winpty python ant.py -num_trees 20 -exhaustive True -multiprocessing True ./test_exhaustive.db
During runs with
exhaustive set to true, the code prompts the user to check over
the number of possible configurations and, only after reviewing, confirm that they
wish to proceed with the computations.
Lastly, if we want to make a run of the script reproducible, we make sure to include the
deterministic flag. For example, running
winpty python ant.py ./test.db -deterministic True
resulted in the following best solution:
This project is licensed under the GPL 3.0 License - see the LICENSE file for details
How to Cite
If you use this software in your research, then please cite us.
Towfighi, S., (2020). pyGOURGS - global optimization of n-ary tree representable problems using uniform random global search. Journal of Open Source Software, 5(47), 2074, https://doi.org/10.21105/joss.02074
If you would like to contribute to the project or you need help, then please create an issue.
With regards to community suggested changes, I would comment as to whether it would be within the scope of the project to include the suggested changes. If both parties are in agreement, whomever is interested in developing the changes can make a pull request, or I will implement the suggested changes.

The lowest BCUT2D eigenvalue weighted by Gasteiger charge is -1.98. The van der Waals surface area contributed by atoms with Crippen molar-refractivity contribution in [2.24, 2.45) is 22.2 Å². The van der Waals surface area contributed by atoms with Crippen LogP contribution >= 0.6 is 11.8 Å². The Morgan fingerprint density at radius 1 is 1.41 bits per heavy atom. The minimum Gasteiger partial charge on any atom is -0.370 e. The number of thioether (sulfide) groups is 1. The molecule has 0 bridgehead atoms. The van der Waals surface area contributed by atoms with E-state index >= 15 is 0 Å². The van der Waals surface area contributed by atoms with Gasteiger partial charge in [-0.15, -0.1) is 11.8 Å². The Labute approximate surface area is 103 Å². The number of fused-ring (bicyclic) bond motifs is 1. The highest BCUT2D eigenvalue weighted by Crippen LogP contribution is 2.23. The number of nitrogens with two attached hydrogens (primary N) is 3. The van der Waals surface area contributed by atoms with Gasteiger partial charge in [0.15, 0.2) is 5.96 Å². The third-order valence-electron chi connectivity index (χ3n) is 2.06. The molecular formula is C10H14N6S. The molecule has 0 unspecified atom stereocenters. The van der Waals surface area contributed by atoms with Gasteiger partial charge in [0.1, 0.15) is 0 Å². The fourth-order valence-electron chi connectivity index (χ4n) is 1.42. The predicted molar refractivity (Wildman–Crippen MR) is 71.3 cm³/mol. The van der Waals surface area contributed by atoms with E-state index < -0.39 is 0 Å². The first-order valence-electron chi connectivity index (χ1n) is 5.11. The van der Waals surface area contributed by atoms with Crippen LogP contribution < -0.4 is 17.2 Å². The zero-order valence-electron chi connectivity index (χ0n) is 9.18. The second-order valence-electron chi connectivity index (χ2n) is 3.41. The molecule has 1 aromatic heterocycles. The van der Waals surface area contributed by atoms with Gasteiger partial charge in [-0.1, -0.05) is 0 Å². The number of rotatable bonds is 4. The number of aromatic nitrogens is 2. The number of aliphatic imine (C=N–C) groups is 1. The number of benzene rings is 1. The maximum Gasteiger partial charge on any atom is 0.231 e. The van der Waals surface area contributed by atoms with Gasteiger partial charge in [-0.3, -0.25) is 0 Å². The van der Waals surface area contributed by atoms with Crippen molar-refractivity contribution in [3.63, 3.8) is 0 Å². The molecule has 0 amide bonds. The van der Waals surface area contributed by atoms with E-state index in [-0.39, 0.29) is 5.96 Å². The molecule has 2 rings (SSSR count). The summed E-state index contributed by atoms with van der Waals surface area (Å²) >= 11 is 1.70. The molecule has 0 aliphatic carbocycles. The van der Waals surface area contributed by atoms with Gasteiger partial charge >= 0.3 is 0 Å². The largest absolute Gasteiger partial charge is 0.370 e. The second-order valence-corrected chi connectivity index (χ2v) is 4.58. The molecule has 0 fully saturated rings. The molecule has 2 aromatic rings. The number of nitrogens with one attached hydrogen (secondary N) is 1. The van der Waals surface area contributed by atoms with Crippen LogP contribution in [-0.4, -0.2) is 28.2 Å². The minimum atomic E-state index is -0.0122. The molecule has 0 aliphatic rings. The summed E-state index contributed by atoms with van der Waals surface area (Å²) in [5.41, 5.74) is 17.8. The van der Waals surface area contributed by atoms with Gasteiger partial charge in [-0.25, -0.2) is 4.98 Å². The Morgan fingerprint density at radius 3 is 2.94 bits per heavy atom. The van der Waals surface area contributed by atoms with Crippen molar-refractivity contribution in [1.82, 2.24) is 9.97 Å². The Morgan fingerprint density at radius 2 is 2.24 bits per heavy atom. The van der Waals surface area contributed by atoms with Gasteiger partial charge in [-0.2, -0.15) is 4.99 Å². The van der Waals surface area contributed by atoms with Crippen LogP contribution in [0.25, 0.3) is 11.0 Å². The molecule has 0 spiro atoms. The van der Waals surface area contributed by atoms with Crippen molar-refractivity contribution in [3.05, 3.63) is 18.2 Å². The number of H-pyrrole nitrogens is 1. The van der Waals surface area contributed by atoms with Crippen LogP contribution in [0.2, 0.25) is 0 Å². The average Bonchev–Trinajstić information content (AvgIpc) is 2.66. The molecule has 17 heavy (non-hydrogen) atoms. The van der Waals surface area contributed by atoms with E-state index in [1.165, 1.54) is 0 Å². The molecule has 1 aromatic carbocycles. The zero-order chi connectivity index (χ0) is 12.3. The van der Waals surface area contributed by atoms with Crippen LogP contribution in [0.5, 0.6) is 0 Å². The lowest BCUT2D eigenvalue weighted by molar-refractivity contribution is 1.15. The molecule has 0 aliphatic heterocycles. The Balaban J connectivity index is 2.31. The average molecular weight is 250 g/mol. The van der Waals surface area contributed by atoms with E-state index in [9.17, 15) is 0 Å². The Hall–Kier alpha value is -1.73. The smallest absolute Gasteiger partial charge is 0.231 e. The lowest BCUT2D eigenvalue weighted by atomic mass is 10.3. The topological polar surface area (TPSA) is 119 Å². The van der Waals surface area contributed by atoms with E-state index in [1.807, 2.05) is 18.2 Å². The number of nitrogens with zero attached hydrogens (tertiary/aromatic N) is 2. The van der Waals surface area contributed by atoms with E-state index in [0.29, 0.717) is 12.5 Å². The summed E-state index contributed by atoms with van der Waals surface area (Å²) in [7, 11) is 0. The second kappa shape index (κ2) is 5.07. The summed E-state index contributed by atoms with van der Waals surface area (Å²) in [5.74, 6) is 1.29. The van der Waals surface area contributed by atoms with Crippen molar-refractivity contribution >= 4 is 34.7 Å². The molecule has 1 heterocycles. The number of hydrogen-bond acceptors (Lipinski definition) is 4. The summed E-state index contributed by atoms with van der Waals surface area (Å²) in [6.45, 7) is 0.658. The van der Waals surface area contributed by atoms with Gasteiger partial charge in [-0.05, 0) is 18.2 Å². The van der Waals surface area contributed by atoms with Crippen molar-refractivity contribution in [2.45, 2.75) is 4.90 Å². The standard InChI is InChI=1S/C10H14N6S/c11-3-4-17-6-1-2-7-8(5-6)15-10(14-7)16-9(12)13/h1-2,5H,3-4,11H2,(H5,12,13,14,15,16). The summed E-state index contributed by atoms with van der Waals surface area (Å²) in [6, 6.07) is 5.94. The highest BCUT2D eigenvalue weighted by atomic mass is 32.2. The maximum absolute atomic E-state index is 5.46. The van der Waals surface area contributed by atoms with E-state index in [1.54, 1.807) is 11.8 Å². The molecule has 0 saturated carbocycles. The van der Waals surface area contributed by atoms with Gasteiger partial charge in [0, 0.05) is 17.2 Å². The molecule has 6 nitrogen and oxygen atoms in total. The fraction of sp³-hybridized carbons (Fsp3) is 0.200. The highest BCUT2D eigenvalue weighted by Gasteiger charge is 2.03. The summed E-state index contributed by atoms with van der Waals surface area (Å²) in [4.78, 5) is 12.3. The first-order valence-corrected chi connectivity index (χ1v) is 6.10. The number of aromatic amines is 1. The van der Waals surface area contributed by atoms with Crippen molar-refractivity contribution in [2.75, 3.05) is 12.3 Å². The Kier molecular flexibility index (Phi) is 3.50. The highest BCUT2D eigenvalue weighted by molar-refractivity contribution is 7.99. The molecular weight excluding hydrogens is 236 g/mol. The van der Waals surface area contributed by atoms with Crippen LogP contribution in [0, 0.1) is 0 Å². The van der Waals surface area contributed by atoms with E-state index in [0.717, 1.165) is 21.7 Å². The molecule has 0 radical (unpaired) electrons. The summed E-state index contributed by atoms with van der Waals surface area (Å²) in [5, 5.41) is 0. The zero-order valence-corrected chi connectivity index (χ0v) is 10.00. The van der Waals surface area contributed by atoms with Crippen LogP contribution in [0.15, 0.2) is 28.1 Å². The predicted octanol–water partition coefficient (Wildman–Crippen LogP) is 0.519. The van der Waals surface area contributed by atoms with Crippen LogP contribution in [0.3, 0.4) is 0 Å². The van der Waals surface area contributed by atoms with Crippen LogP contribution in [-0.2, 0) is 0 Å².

- The example scripts are derived from the DEAP project: link
- Luther Tychonievich created the algorithm mapping integers to full binary trees: link, web archived link.
- The icon is derived from the GNOME project and the respective artists. Taken from link, web archived link. License: LGPL version 3.0.
- Koza JR, Koza JR. Genetic programming: on the programming of computers by means of natural selection. MIT press; 1992.
- Towfighi S. Symbolic regression by uniform random global search. SN Applied Sciences. 2020 Jan 1;2(1):34. https://doi.org/10.1007/s42452-019-1734-3